Paralleling the technological progress found in other segments of society, the computer has revolutionized the banking industry by enabling funds to be transferred electronically. Electronic Fund Transfers (EFTs) have replaced numerous conventional uses of the check because computer transfers are a more efficient, convenient, and less costly method of transferring funds. The prevalence of EFT systems, however, raises difficult legal issues stemming from the new relationships among the participants and from the possible errors that can occur. A Seventh Circuit decision, EVRA Corporation v. Swiss Bank Corporation, highlights the legal problems involved when a party incurs a loss of profits from a cancelled contract as a result of a bank failing to transfer funds when requested by wire to do so. This Note discusses the court's use of Hadley v. Baxendale to limit the injured party's recovery for lost profits.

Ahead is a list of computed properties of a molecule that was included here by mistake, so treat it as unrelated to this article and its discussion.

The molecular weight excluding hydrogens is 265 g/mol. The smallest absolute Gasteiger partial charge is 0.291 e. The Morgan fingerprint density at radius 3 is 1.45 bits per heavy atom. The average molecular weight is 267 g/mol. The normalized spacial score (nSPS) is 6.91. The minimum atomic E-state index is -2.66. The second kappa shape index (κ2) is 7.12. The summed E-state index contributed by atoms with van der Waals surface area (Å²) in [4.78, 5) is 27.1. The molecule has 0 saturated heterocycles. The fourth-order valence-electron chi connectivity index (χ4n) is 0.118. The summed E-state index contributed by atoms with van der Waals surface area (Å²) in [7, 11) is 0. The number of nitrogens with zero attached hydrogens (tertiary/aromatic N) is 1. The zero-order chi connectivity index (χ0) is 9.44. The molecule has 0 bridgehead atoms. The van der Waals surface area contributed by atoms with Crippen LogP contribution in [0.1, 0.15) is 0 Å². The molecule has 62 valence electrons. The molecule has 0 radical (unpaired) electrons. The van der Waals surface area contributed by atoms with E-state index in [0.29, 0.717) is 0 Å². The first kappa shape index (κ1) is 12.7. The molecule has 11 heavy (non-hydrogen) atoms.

Larry D. Hause,
An Economic Approach to Hadley v. Baxendale: EVRA Corporation v. Swiss Bank Corporation, 673 F.2d 951 (7th Cir. 1982),
62 Neb. L. Rev.
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